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Archimedes of Syracuse lived from c. 287 BC – c. 212 BC and was a prominent mathematician as well as a physicist, engineer, inventor and astronomer. There are few historical sources which shed light on his life but his most recognised mathematical discoveries are the method of exhaustion he employed to calculate the approximation of pi which was extraordinarily accurate. Moreover, he is well-known for his approach to determine the formula for the volume and surface area of a sphere based upon his knowledge on the formula for the volume and surface area of a cylinder of the same diameter and height. Additionally, Archimedes is famous for his puzzles such as ‘The Sand Reckoner’ and ‘The Archimedes Cattle Problem’ which baffled future mathematicians up until 1880.
On the Sphere and Cylinder
Archimedes noticed that a sphere had 2/3 the volume and surface area of a circumscribing cylinder i.e. a cylinder of the same diameter and height as shown below:
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The formula for a volume of this cylinder he knew to be 2∏r² in this event and therefore deduced the formula for the volume of the sphere would be 4∏r³. He repeated this procedure with the surface area. For this particular cylinder the formula would be 6∏r² and therefore the sphere would be 4∏r² . This is only true of a cylinder which has a diameter = to its height. Hence Archimedes developed a formula for the volume and surface area of a sphere. When he died, the shapes were sculpted and placed atop his tomb.
On the Circle and pi
Furthermore, Archimedes was successfully able to accurately reckon the value of ∏. He accomplished this through the process of exhaustion whereby he drew a larger polygon outside the circle and the smaller polygon inside the circle as shown below:
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As the number of sides increases, it becomes a more accurate estimation of a circle. He executed this until a 96 sided polygon where he reckoned the value of was greater than (roughly 3.1408450704225352112676056338028) but smaller than (roughly 3.1428571428571428571428571428571) with the actual value being 3.1415926535897932384626433832795. This led him to develop a formula for the area of a circle and the circumference of a circle or .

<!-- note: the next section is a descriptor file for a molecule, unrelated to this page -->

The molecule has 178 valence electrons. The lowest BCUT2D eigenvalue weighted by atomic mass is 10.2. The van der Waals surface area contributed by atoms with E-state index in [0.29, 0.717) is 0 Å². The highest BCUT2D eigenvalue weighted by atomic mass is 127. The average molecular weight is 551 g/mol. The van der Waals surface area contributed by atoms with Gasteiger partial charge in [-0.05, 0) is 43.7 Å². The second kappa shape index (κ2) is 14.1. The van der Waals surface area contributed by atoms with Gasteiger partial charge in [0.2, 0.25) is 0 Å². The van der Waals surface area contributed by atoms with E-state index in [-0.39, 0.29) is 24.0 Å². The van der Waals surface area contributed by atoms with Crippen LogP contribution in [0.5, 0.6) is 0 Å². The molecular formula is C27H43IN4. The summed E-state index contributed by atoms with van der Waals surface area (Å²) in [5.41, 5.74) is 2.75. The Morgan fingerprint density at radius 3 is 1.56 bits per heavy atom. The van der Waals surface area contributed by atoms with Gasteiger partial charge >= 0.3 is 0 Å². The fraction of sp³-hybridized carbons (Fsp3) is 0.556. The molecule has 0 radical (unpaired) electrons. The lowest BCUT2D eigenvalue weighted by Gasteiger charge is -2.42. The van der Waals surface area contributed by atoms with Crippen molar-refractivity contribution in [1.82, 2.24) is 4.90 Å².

The Sand Reckoner
Archimedes attempted to prove King Gelo II that the number of grains of sand required to fill the universe is not infinite. He attempted to approach this problem using powers of the myriad (Greek for 10000) and concluded that the number of grains of sand to fill the entire universe was 8 vigintillion, or 8 x 10⁶³.
Archimedes cattle problem
Archimedes devised a problem that would baffle mathematicians for over 2100 years. The cattle problem was originally addressed to Eratosthenes and the mathematicians in Alexandria which challenges them to count the number of cattle in the Herd of the Sun by solving a number of simultaneous Diophantine equations. There is a more difficult version of the problem in which some of the answers are required to be square numbers. This version of the problem was first solved by A. Amthor in 1880, and the answer is a very large number, approximately 7.760271×10206544.
Archimedes was and remains one of the best mathematicians in history. He left behind a legacy which few have beaten and his influence remains in the maths classrooms of modern times.
Fun Facts

  • Archimedes was 5'12 when he was 13
  • His brain capacity rate was year 8 standard when he was in year 2
  • All he and his father ate were fish and bread because they were so poor
  • He went to college in Egypt and got grey hairs in his second year
  • Egypt was then considered to be the intellectual capital of the world

By Muhammed Khan and Azeem Hanjra